Requests for Additional Documents and Interrogatories In Divorce and Paternity Cases
By Orlando Divorce Attorney Eduardo J. Mejias
Practicing Exclusively Family Law Since 2011
Additional Documents and Interrogatories
As you may already know, divorce litigation is both unpleasant and tedious. One particularly onerous aspect of divorce actions, is the breadth of documents that you may be asked to produce. I have discussed the financial affidavit and mandatory disclosure documents that accompany divorce and paternity litigation cases in The Divorce Disclosure Paperwork.
However, that is just the minimum of what a divorce or paternity litigant can expect to produce. Your opposing counsel may also submit a Request for Production of additional documents and/or Interrogatories. This is a brief explanation of each:
Request for Production of Documents
In divorce and paternity cases, one side may request the other to produce a list of documents within either 30 days (if the request is made after the filing of the original petition) or 45 days (if the request accompanies the original petition). What can your opposing spouse or partner ask for? Basically, any documents that are relevant to the issues in your case that are not protected by a legal privilege.
The Florida Rules of Civil Procedure define “relevant” as any evidence that “tends to prove or disprove a material fact.” Most divorce and paternity clients underestimate the scope of legal relevancy. Others are even offended for being forced to produce documents that may be several years old. Still, even if the requested document only marginally proves what you earn or can earn, or in a divorce, the presence or value of a marital asset, it’s still relevant. I frequently remind my divorce clients that something does not have to be the “smoking gun” to be relevant. It only has to be one brick in the wall.
My clients also ask me: “What if I don’t have this document?” My answer as your divorce attorney is: depends on why you do not have it. There are actually two types of non-possession:
If the requested document exists, but you do not have “possession, custody, or control”, you are not obligated to produce it. Examples of this include your spouse keeping the tax returns with him or her, or your bank not being able to produce statements before a certain date.
But if the sought-after document never existed because it just doesn’t apply to you, you can simply respond with “none”.
Request for Interrogatories
Interrogatories are written questions that must be answered within the same time frames as the Request For Production. Just as with the Request for Production, the other side may inquire about anything that tends to prove or disprove a material fact. Responding to interrogatories requires more skill and finesse, though. I usually refine the original responses that my clients write (without altering the truth of their statement) before I file them.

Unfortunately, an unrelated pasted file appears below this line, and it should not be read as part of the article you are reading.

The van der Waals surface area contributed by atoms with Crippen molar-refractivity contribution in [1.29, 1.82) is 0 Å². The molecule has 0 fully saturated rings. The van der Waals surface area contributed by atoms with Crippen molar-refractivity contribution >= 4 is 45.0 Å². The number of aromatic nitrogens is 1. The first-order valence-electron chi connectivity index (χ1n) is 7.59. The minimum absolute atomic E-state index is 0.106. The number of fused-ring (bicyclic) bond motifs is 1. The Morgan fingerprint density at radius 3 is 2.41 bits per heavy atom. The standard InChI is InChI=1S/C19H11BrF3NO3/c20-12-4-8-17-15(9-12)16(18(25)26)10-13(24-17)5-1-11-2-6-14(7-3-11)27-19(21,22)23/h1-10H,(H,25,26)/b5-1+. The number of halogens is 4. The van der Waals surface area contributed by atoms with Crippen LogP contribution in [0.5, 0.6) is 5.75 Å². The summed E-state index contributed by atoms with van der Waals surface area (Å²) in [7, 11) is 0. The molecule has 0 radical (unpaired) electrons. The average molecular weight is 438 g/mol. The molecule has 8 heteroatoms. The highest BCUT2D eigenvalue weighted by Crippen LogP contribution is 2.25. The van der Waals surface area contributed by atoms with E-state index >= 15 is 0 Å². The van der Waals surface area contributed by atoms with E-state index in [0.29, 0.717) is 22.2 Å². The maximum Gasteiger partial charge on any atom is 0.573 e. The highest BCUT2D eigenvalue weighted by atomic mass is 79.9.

Litigants should respond to interrogatories in divorce and paternity cases as concisely as possible. The answers to your interrogatories is not the forum to elaborate your “side of the story”. Of course, just like with requested documents, if the question is irrelevant or objectionable for another legal reason, the appropriate response is an objection followed by the reason for it. Trust your divorce attorney about which interrogatories need to be answered and what the appropriate answers are.
How We Can Help You
If you have any questions about a request for production of documents, about Interrogatories or about anything else about family law, please call AAA Family Law at (407) 260-6001 and schedule an initial consultation. At the consultation (1) you will explain your situation and (2) I will lay out a plan of legal action to resolve it. Then I will quote you a fixed retainer fee that you will know before signing any contract of making any payment, not an hourly rate whose total you cannot predict.
Contested Divorce Up To Mediation* $2,400 - $3,600
Uncontested Divorce $1,200 - $1,800
Paternity Cases Up to Mediation* $2,100 - $3,000
*Most cases are settled at the mediation. If the case needs to go trial, the range of attorney retention fees is $2,000 to $4,000.
The actual attorney retainer fee within the range of each type of case depends on its degree of complexity.
For more information on our attorney fees and court costs, including the range of fees applicable to each type of family law case, please see Family Lawyer Retainer Fees.
To find more information on Family Law topics, please go to the Articles section.